Ricard's MIDI retrofit for the Korg Polysix

Polysix-M top view

Please note, these pages describe my original retrofit, built either on veroboard or using Martin Wise's PCB designs. If you want additional features not included in my original design, or don't want to make the boards youself, consider getting Johannes Hausensteiner's kit instead.

Specifications:

  • MIDI IN functionality: note on, note off, all notes off, bend wheel, mod wheel, program change, sustain pedal, chord memory pedal, arpeggio switch, clock, start and stop (for the arpeggiator), sysex program dump, mode messages, active sensing. See the MIDI specification for details.
  • MIDI OUT functionality: note on, note off, all notes off, bend wheel, mod wheel, program change, sustain pedal, chord memory pedal, arpeggio switch, sysex program dump, active sensing. See the MIDI specification for details.
  • Individually selectable MIDI in and out channels 1..16. Omni on/off, local on/off and poly/mono mode messages received.
  • Arpeggiator can sync to MIDI clock at one of eight different clock rates. Arpeggiated notes sent over MIDI OUT.
  • Expands memory to 128 programs, grouped in 4 groups (1..4) of 4 banks (A..D) of 8 programs (1..8)
  • Edit recall functionality.
  • Chord memory pedal can now function as sustain pedal (switchable). Pedal polarity automatically detected when synthesiser is switched on.
  • Sysex dumps in banks of 32 or 128 programs can be sent and received.
  • 128 program tape dump available, as well as 32 program format compatible with the original Polysix.
  • Dual and triple voice capability: up to three voices can be layered on the same note for fatter polyphonic sound.
  • 8 selectable key assign modes.

    What it doesn't do is

  • No real time parameter update, i.e. no sysex or control change messages mapped to the knobs. If you want this, you should get Johannes' kit instead, as I'm not planning any future software upgrades.
  • No velocity sensitivity. I've heard the Kenton interface can do this, but only monophonically for all voices at the same time which seems a bit pointless to me.

    How to build it

    Ok, cut the small talk and lets get over to the more technical details. First, some potentially bad news: There are two versions of the KLM-366 circuit board within the Polysix, referred to as 'old production' and 'new production' in the service manual. (Unfortunately, it doesn't list the serial number when they switched from one to the other.) The 'old production' version is easily distinguished by the addition of a small extra board called KLM-396. This retrofit is designed for the 'new production' KLM-366, i.e. without KLM-396. While there circuit is essentially the same, and the MIDI retrofit should work in both cases, it is likely that some of the patching descriptions won't be correct for the 'old production' board. Also, judging from an 'old production' machine I saw once, you might have to assert a bit more inginuity to fit the board in place, as the KLM-396 boards partly occupies the space where the retrofit CPU board should go. (Better yet, sell the 'old production' Polysix to someone else and get a 'new production' one instead. :-)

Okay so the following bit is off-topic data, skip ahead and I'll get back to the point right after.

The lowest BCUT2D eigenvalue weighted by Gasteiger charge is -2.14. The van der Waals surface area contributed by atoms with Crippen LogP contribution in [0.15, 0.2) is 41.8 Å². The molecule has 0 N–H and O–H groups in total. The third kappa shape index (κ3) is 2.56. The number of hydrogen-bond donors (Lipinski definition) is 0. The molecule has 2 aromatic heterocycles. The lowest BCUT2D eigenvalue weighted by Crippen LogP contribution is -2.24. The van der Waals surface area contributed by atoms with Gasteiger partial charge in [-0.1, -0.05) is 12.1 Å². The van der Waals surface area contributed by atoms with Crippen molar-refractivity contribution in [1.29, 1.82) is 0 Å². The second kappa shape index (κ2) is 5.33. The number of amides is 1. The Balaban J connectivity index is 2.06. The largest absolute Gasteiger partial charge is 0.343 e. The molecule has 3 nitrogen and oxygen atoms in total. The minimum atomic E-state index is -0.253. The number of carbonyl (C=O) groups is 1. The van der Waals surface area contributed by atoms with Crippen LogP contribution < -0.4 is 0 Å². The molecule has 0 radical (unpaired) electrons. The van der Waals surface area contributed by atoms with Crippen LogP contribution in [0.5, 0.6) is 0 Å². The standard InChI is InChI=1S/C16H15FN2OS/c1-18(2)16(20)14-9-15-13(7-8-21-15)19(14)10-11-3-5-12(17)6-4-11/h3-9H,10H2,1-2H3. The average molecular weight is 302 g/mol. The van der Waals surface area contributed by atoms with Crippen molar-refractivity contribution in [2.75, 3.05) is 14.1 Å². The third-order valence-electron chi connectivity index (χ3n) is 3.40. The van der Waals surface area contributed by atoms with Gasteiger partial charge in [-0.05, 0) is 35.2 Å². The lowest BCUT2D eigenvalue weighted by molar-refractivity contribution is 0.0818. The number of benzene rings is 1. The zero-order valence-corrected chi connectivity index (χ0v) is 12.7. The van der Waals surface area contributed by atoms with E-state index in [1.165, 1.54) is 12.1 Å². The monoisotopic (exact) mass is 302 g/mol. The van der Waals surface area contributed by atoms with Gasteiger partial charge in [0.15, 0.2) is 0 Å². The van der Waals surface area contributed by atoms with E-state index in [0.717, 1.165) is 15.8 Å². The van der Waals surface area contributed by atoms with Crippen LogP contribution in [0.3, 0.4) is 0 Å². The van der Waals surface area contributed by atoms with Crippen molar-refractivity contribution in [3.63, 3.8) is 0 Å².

Ok. To start with, some user documentation, namely the detailed MIDI spec and the user's manual. (Det finns också en svensk manual tillgänglig for those of you who prefer it in Swedish.)

    Basically, there are three main steps to putting all this together. First, there's the CPU board, the small S/H (analog) board, and finally a number of modifications must be done to the synth itself. You'll also find Martin's PCB artwork on these pages; please note that he has made some slight changes to the design, so be sure to read his accompanying notes carefully.

    Check here for a list of the components needed. (If you choose to build Martin's PCB design, you'll find a better list together with his artwork files). After all the hardware has been built, you still need some software to make it run. Email me to get the EPROM file when you get that far!

    Some conventions and pointers:

  • The Polysix circuit boards all have names like KLM-367, KLM-368 etc. All references to existing components and connections are made using these names. I've written a short description of the various boards so you can understand what's going on.
  • On pots, CW means Clockwise, and CCW means Counterclockwise. I have used these abbreviations to refer to the two outer connections on pots.
  • In my schematics, I use a ground symbol (thick horizontal line) not to actually indicate chassis ground but as a 0V reference designator. All ground symbols an a schematic are to be considered connected together and brought out to a common 0V connection for the board, and not just wired into any old ground point around.
  • Do you need the service manual? No, not really, allthough it's nice to have around if you want to understand what's going on. Besides, you'll find the adjustment procedure (most importantly, the tuning procedure) here. Can I copy it for you? No, sorry, my copy is bad, and copying it would just make it completely illegible. However, both the adjustment procedure and other userful information, including battery replacement (and PCB cleanup if the old one has leaked) is available on the Old' Crow's Synth Shop page.

    Comments? Ideas? Questions? Mail me!


    This page is (c) Copyright 2000 by Ricard Wolf

    Go to my Polysix page.